Remember my childhood friend Beth, of the bento boxes for her kids' lunches? She's back with more coolness in parenting:
"I like to think I'm relatively creative with my money (aka cheap). And have found a FREE activity for all ages: letterboxing (www.letterboxing.org)
The kids (2, 5 and 8), my mom (60), nephew (18) and I (34) did it yesterday. As it happens there is one in our town. What fun!
So any travelers, or adventurer, that want to do something a little different... check out letterboxing. The stamps in the books were fun to see. And following the clues no too hard. My 5 year old found the box, but we all had fun exploring the surroundings after our find. Add a picnic lunch or snack, and you can have an all day event.
What is letterboxing? From www.letterboxing.org
Letterboxing is an intriguing mix of treasure hunting, art, navigation, and exploring interesting, scenic, and sometimes remote places. It takes the ancient custom of placing a rock on a cairn upon reaching the summit of a mountain to an artform. It started when a gentleman simply left his calling card in a bottle by a remote pool on the moors of Dartmoor, in England.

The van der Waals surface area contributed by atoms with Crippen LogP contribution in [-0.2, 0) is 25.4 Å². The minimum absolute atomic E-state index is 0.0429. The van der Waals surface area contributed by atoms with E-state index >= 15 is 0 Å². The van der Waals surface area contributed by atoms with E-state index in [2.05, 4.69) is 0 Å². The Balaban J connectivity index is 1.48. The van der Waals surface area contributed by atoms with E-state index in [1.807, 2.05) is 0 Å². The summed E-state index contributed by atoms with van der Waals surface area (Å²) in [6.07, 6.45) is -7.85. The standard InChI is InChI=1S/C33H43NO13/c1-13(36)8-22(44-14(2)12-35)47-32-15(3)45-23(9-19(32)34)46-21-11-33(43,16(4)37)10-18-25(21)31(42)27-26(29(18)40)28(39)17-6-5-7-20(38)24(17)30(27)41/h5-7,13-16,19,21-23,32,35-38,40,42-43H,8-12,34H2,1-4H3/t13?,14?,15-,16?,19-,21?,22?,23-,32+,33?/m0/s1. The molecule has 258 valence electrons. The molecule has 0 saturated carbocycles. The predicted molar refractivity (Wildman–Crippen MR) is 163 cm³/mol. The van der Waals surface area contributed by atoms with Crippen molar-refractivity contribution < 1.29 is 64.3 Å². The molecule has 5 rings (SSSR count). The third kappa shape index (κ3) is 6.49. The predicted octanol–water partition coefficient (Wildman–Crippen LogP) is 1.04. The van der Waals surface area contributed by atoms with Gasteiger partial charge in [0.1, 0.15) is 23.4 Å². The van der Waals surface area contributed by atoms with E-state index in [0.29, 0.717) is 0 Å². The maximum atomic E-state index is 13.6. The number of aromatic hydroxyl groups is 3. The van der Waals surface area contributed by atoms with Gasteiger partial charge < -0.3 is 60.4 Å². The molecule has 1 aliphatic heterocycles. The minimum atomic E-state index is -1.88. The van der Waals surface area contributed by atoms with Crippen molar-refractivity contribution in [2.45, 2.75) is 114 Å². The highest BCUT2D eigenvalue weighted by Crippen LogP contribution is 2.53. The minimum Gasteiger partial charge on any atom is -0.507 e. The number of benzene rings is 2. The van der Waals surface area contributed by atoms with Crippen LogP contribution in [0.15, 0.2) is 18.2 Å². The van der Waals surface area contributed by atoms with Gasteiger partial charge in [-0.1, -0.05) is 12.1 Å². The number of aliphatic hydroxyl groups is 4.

Here's the basic idea: Someone hides a waterproof box somewhere (in a beautiful, interesting, or remote location) containing at least a logbook and a carved rubber stamp, and perhaps other goodies. The hider then usually writes directions to the box (called "clues" or "the map"), which can be straightforward, cryptic, or any degree in between. Often the clues involve map coordinates or compass bearings from landmarks, but they don't have to. Selecting a location and writing the clues is one aspect of the art.
Once the clues are written, hunters in possession of the clues attempt to find the box. In addition to the clue and any maps or tools needed to solve it, the hunter should carry at least a pencil, his personal rubber stamp, an inkpad, and his personal logbook. When the hunter successfully deciphers the clue and finds the box, he stamps the logbook in the box with his personal stamp, and stamps his personal logbook with the box's stamp. The box's logbook keeps a record of all its visitors, and the hunters keep a record of all the boxes they have found, in their personal logbooks."